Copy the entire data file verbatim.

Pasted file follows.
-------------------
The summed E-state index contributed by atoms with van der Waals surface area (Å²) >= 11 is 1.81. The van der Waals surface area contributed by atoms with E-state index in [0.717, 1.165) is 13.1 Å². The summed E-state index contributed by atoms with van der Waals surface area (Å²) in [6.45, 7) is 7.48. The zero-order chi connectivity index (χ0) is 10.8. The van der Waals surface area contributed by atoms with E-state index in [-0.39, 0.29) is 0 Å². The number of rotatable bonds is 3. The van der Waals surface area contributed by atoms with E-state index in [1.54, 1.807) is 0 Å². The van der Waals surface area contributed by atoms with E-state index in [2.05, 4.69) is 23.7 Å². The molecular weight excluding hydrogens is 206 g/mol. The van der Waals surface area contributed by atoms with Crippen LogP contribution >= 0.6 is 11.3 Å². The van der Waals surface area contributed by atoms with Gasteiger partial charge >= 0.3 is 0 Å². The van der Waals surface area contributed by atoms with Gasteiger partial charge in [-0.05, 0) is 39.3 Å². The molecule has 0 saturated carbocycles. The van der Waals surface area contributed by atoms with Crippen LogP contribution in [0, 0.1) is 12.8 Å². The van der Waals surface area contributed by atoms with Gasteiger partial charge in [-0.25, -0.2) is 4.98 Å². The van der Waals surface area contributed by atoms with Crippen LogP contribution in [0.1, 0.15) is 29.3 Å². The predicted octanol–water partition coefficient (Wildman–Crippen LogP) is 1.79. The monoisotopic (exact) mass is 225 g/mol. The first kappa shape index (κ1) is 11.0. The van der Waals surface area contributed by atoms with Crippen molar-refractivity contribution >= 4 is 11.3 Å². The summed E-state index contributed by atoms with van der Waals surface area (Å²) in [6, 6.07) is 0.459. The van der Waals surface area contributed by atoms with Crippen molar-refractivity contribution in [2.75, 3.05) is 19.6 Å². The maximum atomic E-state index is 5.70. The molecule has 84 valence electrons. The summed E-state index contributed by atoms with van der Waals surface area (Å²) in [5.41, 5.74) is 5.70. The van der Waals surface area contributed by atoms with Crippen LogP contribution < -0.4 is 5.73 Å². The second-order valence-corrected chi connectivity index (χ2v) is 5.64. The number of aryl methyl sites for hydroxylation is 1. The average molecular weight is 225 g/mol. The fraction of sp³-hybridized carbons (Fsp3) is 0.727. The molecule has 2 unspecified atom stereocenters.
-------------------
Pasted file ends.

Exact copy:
The summed E-state index contributed by atoms with van der Waals surface area (Å²) >= 11 is 1.81. The van der Waals surface area contributed by atoms with E-state index in [0.717, 1.165) is 13.1 Å². The summed E-state index contributed by atoms with van der Waals surface area (Å²) in [6.45, 7) is 7.48. The zero-order chi connectivity index (χ0) is 10.8. The van der Waals surface area contributed by atoms with E-state index in [-0.39, 0.29) is 0 Å². The number of rotatable bonds is 3. The van der Waals surface area contributed by atoms with E-state index in [1.54, 1.807) is 0 Å². The van der Waals surface area contributed by atoms with E-state index in [2.05, 4.69) is 23.7 Å². The molecular weight excluding hydrogens is 206 g/mol. The van der Waals surface area contributed by atoms with Crippen LogP contribution >= 0.6 is 11.3 Å². The van der Waals surface area contributed by atoms with Gasteiger partial charge >= 0.3 is 0 Å². The van der Waals surface area contributed by atoms with Gasteiger partial charge in [-0.05, 0) is 39.3 Å². The molecule has 0 saturated carbocycles. The van der Waals surface area contributed by atoms with Crippen LogP contribution in [0, 0.1) is 12.8 Å². The van der Waals surface area contributed by atoms with Gasteiger partial charge in [-0.25, -0.2) is 4.98 Å². The van der Waals surface area contributed by atoms with Crippen LogP contribution in [0.1, 0.15) is 29.3 Å². The predicted octanol–water partition coefficient (Wildman–Crippen LogP) is 1.79. The monoisotopic (exact) mass is 225 g/mol. The first kappa shape index (κ1) is 11.0. The van der Waals surface area contributed by atoms with Crippen molar-refractivity contribution >= 4 is 11.3 Å². The summed E-state index contributed by atoms with van der Waals surface area (Å²) in [6, 6.07) is 0.459. The van der Waals surface area contributed by atoms with Crippen molar-refractivity contribution in [2.75, 3.05) is 19.6 Å². The maximum atomic E-state index is 5.70. The molecule has 84 valence electrons. The summed E-state index contributed by atoms with van der Waals surface area (Å²) in [5.41, 5.74) is 5.70. The van der Waals surface area contributed by atoms with Crippen LogP contribution < -0.4 is 5.73 Å². The second-order valence-corrected chi connectivity index (χ2v) is 5.64. The number of aryl methyl sites for hydroxylation is 1. The average molecular weight is 225 g/mol. The fraction of sp³-hybridized carbons (Fsp3) is 0.727. The molecule has 2 unspecified atom stereocenters.